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The White House will have final say over the Pentagon documents given to House impeachment inquiry

The Defense Department has begun reviewing thousands of documents related to military aid to Ukraine and whether it was withheld pending an investigation by that country into Hunter Biden, former Vice President Joe Biden’s son.

That review will parse out which Pentagon documents will be sent to the House Oversight Committee, which will have to be released by other agencies and, a senior Defense Official told reporters Wednesday, which will fall under executive privilege, at the White House’s discretion.

“Every document that we have that is potentially responsive to a request from Congress goes through the same review,” the official said.

The official would not answer questions about whether DoD intends to ultimately comply with the House subpoena that kicked off the review, or whether the department itself believes that the impeachment inquiry is constitutional.

The official repeatedly referred reporters to an Oct. 8 letter from the the president’s White House counsel disavowing the investigation.

“Your inquiry is constitutionally invalid and a violation of due process,” Pat Cipollone wrote in the letter to House Democrats. “In the history of our Nation, the House of Representatives has never attempted to launch an impeachment inquiry against the President without a majority of the House taking political accountability for that decision by voting to authorize such a dramatic constitutional step.”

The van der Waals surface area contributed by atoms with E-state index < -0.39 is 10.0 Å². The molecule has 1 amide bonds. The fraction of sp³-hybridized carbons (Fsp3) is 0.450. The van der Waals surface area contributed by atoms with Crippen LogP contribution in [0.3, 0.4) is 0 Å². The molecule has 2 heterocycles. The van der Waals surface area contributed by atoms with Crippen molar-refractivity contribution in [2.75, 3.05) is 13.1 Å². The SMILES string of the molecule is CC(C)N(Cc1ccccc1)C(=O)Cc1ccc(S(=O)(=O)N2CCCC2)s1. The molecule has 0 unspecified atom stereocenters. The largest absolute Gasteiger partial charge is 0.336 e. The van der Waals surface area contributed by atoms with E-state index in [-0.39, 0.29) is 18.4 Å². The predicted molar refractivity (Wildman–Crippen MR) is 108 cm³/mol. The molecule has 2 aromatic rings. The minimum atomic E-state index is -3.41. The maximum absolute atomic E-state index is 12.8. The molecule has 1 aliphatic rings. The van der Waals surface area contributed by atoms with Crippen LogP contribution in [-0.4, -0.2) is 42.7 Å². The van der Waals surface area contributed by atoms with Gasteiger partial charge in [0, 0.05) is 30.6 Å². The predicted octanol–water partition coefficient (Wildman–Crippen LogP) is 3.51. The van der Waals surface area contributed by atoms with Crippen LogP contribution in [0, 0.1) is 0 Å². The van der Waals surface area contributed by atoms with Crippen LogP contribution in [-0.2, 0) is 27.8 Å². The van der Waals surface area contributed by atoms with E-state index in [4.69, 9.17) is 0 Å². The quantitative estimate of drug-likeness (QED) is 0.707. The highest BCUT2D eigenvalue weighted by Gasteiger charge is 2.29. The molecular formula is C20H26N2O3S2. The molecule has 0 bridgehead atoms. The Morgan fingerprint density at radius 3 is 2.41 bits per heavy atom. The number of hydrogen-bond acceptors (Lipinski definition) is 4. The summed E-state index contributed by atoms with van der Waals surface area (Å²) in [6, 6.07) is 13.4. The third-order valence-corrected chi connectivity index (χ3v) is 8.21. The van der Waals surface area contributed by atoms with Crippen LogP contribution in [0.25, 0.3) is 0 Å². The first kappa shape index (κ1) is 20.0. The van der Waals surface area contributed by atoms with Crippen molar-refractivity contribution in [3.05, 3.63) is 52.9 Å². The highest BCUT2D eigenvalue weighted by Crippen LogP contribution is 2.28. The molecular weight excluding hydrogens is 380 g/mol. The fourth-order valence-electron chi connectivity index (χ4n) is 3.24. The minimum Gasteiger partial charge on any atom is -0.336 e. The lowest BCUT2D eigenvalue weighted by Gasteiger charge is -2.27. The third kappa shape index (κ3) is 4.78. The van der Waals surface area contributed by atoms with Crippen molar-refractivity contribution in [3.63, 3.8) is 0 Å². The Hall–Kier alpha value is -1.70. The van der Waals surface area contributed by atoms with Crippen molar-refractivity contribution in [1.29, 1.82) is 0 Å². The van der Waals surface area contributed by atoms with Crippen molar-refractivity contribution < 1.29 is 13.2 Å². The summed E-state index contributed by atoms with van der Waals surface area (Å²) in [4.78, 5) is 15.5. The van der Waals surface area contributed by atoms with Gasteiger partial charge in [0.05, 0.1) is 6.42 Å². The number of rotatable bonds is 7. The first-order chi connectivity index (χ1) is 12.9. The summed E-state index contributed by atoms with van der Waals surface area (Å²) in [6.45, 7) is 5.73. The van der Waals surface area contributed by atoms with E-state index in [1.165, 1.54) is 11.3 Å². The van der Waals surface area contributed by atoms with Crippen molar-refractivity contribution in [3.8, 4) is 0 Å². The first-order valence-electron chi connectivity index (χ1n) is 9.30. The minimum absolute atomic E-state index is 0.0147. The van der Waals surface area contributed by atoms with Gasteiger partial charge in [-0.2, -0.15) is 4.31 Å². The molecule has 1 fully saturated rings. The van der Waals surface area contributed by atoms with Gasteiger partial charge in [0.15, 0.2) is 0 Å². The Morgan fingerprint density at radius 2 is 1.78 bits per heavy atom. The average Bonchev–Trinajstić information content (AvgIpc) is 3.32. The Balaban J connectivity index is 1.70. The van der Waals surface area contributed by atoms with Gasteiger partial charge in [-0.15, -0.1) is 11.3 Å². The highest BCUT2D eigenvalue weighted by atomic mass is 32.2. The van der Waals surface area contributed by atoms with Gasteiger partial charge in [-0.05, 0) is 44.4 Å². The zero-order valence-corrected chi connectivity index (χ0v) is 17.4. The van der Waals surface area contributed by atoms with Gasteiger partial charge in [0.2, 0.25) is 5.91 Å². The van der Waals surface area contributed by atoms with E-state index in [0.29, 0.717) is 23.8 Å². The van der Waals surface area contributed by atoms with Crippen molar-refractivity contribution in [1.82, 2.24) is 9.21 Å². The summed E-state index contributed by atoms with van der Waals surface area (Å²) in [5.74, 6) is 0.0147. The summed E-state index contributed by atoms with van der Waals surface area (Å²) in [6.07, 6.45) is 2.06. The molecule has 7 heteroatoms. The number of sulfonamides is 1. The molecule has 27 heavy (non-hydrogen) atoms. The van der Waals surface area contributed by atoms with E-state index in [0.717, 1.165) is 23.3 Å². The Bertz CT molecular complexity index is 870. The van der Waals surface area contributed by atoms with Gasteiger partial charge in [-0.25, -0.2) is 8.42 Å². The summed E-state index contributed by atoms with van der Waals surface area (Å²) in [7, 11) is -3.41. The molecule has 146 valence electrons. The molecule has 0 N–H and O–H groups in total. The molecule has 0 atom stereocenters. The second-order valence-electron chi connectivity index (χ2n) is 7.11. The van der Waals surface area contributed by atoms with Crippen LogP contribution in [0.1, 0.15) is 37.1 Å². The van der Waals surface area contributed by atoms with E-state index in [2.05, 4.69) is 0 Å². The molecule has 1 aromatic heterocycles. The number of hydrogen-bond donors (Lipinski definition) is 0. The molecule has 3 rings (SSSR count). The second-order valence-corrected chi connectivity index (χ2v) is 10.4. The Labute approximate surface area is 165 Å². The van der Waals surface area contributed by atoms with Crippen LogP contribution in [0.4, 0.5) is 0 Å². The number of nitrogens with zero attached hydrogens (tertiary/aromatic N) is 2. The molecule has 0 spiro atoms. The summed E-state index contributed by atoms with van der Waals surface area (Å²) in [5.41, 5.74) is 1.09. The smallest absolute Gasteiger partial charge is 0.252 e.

The background briefing came as Laura Cooper, deputy assistant defense secretary for Russia, Ukraine and Eurasia, had her closed Capitol Hill deposition stormed by House Republicans, shutting down the interview and forcing officials to clear the secured area, known as a sensitive compartmented information facility, after they brought in the mobile devices.

Cooper, the Defense official said, has not been working with Pentagon counsel to prepare her testimony, instead choosing to retain her own attorney.

“We don’t have any information, because we haven’t been in the room,” the official said on what knowledge Cooper had of the White House pressuring Ukraine to investigate Biden.

The subpoena from the House Oversight Committee came as a bit of a shock, the official said, as the Pentagon hasn’t received such an order since 2007.

Defense Secretary Mark Esper issued a memo in early October ordering all department employees to preserve any documents or correspondence in support of the investigation.

“If the department gets a request from Congress, we have always accommodated those requests,” the official said. “Period.”

But there are no guarantees that all of the documents will make their way to the hill, the official added after further questioning.

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